In particular, the dowel pins 154 through 160 on the bracket mounting member 152 are adapted to maintain the first stator 112 and the second stator 114 in alignment with the spinning rotor 116 while permitting the stators 112, 114 to slide along the dowels in the direction of the axis 120 in response to clamping by the calipers 162, 164, 166. The first stator 112 and the second stator 114 thus exert an inward force, perpendicular to the plane of the rotor 116 and in the same plane as the first axis of rotation 120, wherein these equal, but opposing, inward forces act to squeeze the rotor 116 thereby slowing the angular motion of the rotor 116 and the resultant linear motion of the vehicle.
FIG. 3 illustrates a perspective view of the brake system 150 components of FIG. 2 in an assembled state. The first caliper 164 and the second caliper 166 are shown in a final assembled position positioned about the combination of the first stator 112, the rotor 116, and the second stator 114, wherein the first caliper 164, the second caliper 166 and the third caliper 162 are used to apply a concurrent inward force on the first stator 112 and the second stator 114 so as to move the stators 112, 114 inward toward each other along the dowels so as to exert a frictional force against the rotor 116. These combined and opposing forces against the rotor 116 act to slow or stop the angular motion of the rotor 116 which is attached to the wheel rim 104 and consequently stopping the forward or reverse movement of the vehicle 100.
A perspective view of the brake system 150 mounting bracket 152 is illustrated in FIG. 4. The axle spindle 214 can be seen extending outward perpendicular to the first member 154, the second member 156, and the third member 160 of the mounting bracket 152. The mounting bracket 152 is mounted on the spindle assembly 214 such that the spindle extends through a central opening 158 in the mounting bracket 152. As discussed, above, the bolts 308 extend through the openings 182 b, 184 b, 186 a, 190 b, 192 b, 194 a in the first stator 112 and through the openings 200 b, 202 b, 204 a, 206 b, 210 b, and 212 a in the second stator 114 and into the apertures 307 on the calipers 162, 164, 166 respectively. The bolts 308 have a threaded portion 309 that engage with the stator 112 and a non-threaded portion 311 that provides a surface upon which sliding of the stator 114 can occur. In this way, the calipers 162, 164 and 166 can be mounted to the assembly such that the brake assembly can be actuated regardless of the orientation of the brake assembly during turning of the vehicle.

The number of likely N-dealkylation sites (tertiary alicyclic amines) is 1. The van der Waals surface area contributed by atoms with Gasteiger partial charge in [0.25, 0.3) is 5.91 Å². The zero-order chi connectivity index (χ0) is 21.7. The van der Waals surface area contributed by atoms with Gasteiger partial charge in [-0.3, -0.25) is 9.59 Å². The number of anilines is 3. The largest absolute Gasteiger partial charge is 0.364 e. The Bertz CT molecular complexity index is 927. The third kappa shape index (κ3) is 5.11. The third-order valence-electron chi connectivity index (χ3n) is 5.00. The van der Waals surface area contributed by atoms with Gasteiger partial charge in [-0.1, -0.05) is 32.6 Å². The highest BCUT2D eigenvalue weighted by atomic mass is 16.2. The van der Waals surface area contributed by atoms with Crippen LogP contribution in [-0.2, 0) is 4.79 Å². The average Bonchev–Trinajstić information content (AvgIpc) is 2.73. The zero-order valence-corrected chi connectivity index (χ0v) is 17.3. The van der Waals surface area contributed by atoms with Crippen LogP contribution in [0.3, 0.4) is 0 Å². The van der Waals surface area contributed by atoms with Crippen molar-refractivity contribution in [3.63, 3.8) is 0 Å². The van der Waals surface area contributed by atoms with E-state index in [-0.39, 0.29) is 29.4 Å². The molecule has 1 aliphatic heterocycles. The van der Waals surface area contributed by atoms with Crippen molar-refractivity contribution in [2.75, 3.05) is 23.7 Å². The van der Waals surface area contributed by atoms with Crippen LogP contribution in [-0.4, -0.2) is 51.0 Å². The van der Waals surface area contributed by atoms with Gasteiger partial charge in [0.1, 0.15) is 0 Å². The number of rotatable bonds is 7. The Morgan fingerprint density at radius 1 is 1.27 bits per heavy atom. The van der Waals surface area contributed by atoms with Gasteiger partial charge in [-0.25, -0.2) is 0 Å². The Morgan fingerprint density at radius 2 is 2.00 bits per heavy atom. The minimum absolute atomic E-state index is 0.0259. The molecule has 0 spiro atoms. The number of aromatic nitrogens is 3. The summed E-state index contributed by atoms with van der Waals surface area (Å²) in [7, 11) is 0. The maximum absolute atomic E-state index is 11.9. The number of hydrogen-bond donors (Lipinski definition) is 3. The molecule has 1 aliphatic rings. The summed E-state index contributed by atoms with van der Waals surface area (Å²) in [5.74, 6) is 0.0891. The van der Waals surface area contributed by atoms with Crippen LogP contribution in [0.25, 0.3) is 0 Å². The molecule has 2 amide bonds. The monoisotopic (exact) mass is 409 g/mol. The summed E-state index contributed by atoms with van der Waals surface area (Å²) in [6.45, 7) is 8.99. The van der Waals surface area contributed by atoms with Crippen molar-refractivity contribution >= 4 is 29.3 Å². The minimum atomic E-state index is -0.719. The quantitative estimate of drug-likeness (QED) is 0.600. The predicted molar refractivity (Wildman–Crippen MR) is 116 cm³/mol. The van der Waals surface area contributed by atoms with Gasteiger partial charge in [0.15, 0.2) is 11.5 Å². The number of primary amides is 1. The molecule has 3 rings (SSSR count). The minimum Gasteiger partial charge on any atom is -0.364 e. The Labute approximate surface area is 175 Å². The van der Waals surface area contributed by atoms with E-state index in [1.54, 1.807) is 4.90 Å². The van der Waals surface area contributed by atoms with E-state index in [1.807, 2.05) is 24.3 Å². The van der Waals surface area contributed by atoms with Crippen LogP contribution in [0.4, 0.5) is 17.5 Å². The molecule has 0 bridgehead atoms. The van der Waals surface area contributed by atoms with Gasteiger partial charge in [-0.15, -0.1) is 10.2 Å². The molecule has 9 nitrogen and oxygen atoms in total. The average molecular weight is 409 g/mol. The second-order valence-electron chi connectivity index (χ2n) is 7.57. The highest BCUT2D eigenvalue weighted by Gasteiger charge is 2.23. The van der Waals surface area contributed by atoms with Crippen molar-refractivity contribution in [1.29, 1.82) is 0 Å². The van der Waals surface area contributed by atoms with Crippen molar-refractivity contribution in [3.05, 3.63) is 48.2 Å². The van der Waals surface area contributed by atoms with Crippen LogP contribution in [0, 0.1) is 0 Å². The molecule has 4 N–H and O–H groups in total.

The spindle or axle of the vehicle defines a mounting point for the assembly such that if the mounting point is a spindle that is swivelable with respect to the vehicle, e.g., it is the spindle of a movable steering wheel of the vehicle, and the plate 300 is attached to the spindle in this manner, the assembly will move with the spindle. In particular, because the mounting bracket 152 mounts so as to be centered about the spindle 214, the mounting brackets can define the connection points for the stators 112, 114 that are centered about an axis 120 defined by the spindle 214. Hence, the mounting bracket 152 provides an easy system for mounting the brake assembly 150 to a vehicle and allows the assembly to be used on movable wheels of the vehicle, such as front wheels used to steer the vehicle. Moreover, since the calipers 162, 164 and 166 are clamp calipers that are positioned about the outer perimeter of the stators 112, 114 the installation of the brake system 150 is greatly facilitated.